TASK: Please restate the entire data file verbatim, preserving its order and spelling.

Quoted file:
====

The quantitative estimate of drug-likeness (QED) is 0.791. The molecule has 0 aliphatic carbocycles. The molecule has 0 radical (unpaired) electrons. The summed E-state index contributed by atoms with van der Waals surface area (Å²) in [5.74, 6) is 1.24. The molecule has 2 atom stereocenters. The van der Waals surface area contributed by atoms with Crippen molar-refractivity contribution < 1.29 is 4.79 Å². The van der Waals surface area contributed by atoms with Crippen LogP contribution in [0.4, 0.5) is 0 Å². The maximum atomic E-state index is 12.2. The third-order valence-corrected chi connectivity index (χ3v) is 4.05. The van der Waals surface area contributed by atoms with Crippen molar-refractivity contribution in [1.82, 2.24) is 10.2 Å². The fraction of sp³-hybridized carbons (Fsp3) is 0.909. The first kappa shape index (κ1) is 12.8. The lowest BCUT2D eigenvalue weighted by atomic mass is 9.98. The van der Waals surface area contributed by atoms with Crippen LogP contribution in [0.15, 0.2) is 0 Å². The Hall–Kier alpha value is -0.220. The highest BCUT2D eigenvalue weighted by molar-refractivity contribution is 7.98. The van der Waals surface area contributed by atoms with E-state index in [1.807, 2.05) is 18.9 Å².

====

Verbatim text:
The quantitative estimate of drug-likeness (QED) is 0.791. The molecule has 0 aliphatic carbocycles. The molecule has 0 radical (unpaired) electrons. The summed E-state index contributed by atoms with van der Waals surface area (Å²) in [5.74, 6) is 1.24. The molecule has 2 atom stereocenters. The van der Waals surface area contributed by atoms with Crippen molar-refractivity contribution < 1.29 is 4.79 Å². The van der Waals surface area contributed by atoms with Crippen LogP contribution in [0.4, 0.5) is 0 Å². The maximum atomic E-state index is 12.2. The third-order valence-corrected chi connectivity index (χ3v) is 4.05. The van der Waals surface area contributed by atoms with Crippen molar-refractivity contribution in [1.82, 2.24) is 10.2 Å². The fraction of sp³-hybridized carbons (Fsp3) is 0.909. The first kappa shape index (κ1) is 12.8. The lowest BCUT2D eigenvalue weighted by atomic mass is 9.98. The van der Waals surface area contributed by atoms with Crippen LogP contribution in [0.15, 0.2) is 0 Å². The Hall–Kier alpha value is -0.220. The highest BCUT2D eigenvalue weighted by molar-refractivity contribution is 7.98. The van der Waals surface area contributed by atoms with E-state index in [1.807, 2.05) is 18.9 Å².